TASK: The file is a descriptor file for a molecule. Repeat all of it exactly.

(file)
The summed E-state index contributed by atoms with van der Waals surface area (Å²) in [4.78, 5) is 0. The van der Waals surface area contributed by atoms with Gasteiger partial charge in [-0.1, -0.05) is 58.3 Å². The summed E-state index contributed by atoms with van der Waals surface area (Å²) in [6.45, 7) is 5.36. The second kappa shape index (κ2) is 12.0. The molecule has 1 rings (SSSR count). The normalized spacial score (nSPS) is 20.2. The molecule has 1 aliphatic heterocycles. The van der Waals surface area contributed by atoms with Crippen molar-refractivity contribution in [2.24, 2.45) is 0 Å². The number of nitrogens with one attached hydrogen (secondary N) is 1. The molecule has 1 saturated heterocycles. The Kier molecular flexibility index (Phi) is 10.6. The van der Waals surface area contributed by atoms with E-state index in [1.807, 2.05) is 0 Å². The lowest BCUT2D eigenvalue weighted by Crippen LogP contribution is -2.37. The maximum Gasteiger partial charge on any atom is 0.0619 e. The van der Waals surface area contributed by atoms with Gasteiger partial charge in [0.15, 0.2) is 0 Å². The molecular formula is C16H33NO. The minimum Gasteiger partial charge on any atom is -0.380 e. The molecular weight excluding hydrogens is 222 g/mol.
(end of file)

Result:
The summed E-state index contributed by atoms with van der Waals surface area (Å²) in [4.78, 5) is 0. The van der Waals surface area contributed by atoms with Gasteiger partial charge in [-0.1, -0.05) is 58.3 Å². The summed E-state index contributed by atoms with van der Waals surface area (Å²) in [6.45, 7) is 5.36. The second kappa shape index (κ2) is 12.0. The molecule has 1 rings (SSSR count). The normalized spacial score (nSPS) is 20.2. The molecule has 1 aliphatic heterocycles. The van der Waals surface area contributed by atoms with Crippen molar-refractivity contribution in [2.24, 2.45) is 0 Å². The number of nitrogens with one attached hydrogen (secondary N) is 1. The molecule has 1 saturated heterocycles. The Kier molecular flexibility index (Phi) is 10.6. The van der Waals surface area contributed by atoms with E-state index in [1.807, 2.05) is 0 Å². The lowest BCUT2D eigenvalue weighted by Crippen LogP contribution is -2.37. The maximum Gasteiger partial charge on any atom is 0.0619 e. The van der Waals surface area contributed by atoms with Gasteiger partial charge in [0.15, 0.2) is 0 Å². The molecular formula is C16H33NO. The minimum Gasteiger partial charge on any atom is -0.380 e. The molecular weight excluding hydrogens is 222 g/mol.